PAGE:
Government’s decision to scrap dedicated cancer plan ‘is catastrophic’, leading experts warn
- Health secretary Steve Barclay axed ten-year plan in favour of new strategy
- But experts argue a dedicated cancer plan is needed now more than ever
The Government’s decision to scrap a dedicated cancer strategy is a ‘catastrophic decision that will cost lives’, experts have warned.
Sajid Javid declared a ‘national war on cancer’ and vowed to produce a ten-year plan aimed at improving care when he was Health Secretary.
But Steve Barclay, who now holds the position, last month announced the plan would be axed in favour of a ‘major conditions strategy’.
That will examine all major conditions, such as cardiovascular disease, chronic respiratory disease, dementia, mental health conditions, and musculoskeletal disorders.
Health secretary Steve Barclay, pictured during a visit to Kingston Hospital in south west London this month, axed the ten-year plan in favour of a ‘major conditions strategy’ that will examine all major conditions, including chronic respiratory disease and dementia
The move was criticised by leading charities, with Macmillan saying the 10-year cancer plan promised by ministers had ‘been discarded’, while the CatchUpWithCancer campaign said it was ‘deeply concerned’.
Now, experts writing in the British Medical Journal (BMJ) have also expressed dismay at the move, arguing a dedicated cancer plan is needed now more than ever.
While survival rates have improved, the UK continues to lag behind much of Europe with the gap set to widen further if the backlog caused by Covid is not addressed.
Professor Richard Sullivan, from the Institute of Cancer Policy at King’s College London, and Dr Ajay Aggarwal, from the London School of Hygiene and Tropical Medicine, said the Government decision ‘jettisons decades of global consensus that, to deliver affordable, equitable and high quality cancer care, dedicated cancer plans are required’.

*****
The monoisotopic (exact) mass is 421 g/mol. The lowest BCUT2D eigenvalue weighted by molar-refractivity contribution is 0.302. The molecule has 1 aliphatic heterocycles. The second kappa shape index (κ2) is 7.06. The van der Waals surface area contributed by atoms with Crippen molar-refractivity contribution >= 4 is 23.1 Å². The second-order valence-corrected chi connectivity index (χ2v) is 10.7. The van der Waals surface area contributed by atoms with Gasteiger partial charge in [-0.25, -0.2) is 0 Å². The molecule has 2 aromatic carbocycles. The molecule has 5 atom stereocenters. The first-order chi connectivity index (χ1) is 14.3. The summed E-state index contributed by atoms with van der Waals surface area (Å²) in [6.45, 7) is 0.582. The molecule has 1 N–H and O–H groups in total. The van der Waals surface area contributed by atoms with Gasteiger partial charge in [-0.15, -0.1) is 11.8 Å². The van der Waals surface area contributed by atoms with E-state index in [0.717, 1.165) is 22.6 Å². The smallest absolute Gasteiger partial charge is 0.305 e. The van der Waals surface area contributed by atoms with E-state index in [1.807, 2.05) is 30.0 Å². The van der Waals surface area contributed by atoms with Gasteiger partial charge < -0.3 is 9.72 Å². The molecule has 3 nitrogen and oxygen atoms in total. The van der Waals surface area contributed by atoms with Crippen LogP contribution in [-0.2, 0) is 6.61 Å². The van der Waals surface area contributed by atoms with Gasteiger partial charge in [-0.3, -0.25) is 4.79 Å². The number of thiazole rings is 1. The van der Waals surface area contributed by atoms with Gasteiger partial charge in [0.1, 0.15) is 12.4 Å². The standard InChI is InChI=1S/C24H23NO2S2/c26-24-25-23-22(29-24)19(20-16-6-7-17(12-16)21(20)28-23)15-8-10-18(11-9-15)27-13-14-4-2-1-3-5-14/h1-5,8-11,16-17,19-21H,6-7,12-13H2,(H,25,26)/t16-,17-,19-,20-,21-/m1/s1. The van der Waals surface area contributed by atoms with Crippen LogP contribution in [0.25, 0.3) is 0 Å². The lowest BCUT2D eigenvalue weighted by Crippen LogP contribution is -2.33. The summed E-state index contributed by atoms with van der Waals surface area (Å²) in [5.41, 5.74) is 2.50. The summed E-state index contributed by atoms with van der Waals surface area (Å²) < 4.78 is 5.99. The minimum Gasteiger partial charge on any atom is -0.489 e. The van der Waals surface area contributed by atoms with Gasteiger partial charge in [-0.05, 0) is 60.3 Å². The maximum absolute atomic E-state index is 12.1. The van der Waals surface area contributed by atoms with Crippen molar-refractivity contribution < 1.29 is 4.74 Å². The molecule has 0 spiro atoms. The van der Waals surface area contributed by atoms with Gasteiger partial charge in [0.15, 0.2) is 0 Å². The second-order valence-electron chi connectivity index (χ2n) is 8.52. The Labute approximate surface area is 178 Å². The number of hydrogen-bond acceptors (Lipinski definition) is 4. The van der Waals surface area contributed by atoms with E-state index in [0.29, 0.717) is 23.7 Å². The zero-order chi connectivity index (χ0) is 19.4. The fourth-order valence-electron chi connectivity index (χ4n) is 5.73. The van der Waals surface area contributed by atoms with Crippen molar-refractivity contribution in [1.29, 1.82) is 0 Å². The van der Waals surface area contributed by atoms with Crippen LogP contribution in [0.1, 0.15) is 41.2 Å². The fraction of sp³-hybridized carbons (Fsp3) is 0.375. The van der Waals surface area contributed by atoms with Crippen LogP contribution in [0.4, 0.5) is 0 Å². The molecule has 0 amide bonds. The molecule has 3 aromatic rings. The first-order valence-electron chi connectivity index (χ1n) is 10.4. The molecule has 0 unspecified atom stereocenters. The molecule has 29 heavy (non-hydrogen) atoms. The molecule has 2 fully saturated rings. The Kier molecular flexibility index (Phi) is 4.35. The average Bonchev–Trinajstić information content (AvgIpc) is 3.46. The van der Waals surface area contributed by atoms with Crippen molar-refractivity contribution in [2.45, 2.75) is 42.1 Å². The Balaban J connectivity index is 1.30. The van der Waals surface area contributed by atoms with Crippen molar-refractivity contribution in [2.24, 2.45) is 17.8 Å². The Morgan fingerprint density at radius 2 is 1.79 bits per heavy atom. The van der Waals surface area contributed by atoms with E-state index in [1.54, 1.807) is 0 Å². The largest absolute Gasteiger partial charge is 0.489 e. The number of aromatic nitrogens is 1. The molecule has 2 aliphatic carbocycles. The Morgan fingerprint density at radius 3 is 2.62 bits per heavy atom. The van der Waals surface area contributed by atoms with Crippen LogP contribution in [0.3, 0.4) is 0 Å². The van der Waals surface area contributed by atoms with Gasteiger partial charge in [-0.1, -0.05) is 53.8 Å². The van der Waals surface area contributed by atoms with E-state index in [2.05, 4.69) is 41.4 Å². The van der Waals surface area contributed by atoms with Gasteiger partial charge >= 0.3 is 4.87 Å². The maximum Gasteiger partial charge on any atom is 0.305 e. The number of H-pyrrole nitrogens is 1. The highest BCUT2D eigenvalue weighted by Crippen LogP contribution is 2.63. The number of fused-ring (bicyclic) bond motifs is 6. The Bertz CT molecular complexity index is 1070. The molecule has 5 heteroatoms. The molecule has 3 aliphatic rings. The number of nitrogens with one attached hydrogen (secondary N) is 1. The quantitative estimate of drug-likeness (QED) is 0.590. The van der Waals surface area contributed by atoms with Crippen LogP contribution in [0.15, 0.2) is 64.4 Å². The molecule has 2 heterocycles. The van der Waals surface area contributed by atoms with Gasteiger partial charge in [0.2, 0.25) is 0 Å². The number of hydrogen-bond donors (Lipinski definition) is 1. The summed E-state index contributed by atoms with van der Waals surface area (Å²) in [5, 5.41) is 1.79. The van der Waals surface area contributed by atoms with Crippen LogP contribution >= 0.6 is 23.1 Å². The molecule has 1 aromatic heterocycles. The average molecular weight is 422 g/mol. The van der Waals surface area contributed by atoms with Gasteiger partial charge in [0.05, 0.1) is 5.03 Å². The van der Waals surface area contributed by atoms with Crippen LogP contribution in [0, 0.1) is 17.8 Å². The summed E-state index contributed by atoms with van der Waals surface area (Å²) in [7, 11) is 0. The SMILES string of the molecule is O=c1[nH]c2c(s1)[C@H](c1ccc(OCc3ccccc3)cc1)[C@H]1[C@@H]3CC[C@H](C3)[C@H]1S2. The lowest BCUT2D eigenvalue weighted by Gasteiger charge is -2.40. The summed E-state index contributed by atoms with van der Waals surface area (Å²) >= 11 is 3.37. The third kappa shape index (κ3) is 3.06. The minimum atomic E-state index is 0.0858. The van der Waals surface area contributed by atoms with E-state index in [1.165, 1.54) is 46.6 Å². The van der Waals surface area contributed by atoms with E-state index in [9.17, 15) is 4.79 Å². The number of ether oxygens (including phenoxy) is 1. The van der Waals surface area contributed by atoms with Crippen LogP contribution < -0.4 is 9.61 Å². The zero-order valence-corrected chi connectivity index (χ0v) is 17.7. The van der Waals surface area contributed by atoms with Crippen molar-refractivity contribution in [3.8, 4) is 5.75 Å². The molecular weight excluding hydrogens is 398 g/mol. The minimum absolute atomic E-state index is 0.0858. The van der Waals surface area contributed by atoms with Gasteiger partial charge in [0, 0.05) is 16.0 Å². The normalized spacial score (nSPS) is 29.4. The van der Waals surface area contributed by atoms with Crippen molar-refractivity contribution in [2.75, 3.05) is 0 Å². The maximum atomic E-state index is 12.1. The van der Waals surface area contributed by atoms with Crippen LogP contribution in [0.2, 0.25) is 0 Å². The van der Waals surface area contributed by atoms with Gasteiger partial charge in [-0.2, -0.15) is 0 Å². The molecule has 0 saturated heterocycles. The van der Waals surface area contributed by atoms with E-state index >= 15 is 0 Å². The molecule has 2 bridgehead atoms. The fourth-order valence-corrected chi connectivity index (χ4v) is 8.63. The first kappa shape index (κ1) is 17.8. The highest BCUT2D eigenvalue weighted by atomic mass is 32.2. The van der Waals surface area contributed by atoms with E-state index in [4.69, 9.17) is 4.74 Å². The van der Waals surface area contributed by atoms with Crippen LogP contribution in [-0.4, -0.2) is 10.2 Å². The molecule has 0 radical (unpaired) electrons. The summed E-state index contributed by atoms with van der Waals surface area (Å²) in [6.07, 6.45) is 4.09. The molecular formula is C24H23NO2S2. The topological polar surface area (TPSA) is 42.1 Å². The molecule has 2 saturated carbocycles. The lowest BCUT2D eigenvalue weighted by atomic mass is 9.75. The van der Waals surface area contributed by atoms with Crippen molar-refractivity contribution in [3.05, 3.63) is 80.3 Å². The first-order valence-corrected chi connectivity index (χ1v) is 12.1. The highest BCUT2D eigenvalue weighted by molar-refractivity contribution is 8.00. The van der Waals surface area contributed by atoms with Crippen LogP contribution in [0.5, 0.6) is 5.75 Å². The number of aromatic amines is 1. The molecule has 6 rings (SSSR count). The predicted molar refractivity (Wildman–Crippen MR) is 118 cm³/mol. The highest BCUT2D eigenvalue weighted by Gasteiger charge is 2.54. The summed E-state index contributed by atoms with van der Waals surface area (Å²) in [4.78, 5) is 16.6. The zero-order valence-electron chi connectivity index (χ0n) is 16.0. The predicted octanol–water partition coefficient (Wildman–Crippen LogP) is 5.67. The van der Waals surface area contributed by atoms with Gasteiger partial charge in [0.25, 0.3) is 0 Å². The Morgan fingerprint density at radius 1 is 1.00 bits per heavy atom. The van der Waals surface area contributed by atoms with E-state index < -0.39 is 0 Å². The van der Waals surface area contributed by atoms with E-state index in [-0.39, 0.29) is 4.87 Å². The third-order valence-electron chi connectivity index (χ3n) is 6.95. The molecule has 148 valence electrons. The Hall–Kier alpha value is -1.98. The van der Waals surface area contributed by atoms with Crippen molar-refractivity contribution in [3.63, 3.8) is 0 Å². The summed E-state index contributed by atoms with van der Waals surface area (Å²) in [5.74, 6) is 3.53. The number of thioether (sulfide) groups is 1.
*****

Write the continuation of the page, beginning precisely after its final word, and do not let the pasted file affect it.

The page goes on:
They added: ‘Subsuming cancer into an overall non-communicable disease agenda simply signals that cancer is no longer a political priority or reflects a Government not willing to deal with its complexity and escalating costs.’
The pair pointed to a National Audit Office (NAO) study showing that fewer than half of NHS trusts expect to meet key end-of-year recovery and cancer targets, ‘with 2025 targets for diagnostic capacity, funding and productivity in serious doubt’.
A long-term plan for cancer ‘is more critical than ever’ after more than a ‘decade of declining funding for cancer services compounded by the Covid-19 pandemic’, experts say
They added: ‘Cancer is the single largest cause of death in the UK and one of the most serious healthcare burdens for societies.
‘Delivering effective and equitable care requires the co-ordination of an extensive array of interlocking cancer specific pathways…
‘The English NHS, for example, has 60 radiation therapy centres, 50 prostate cancer surgery centres, 163 bowel cancer centres, and 176 chemotherapy units, not including the specialised diagnostics that are only available at selected hospitals.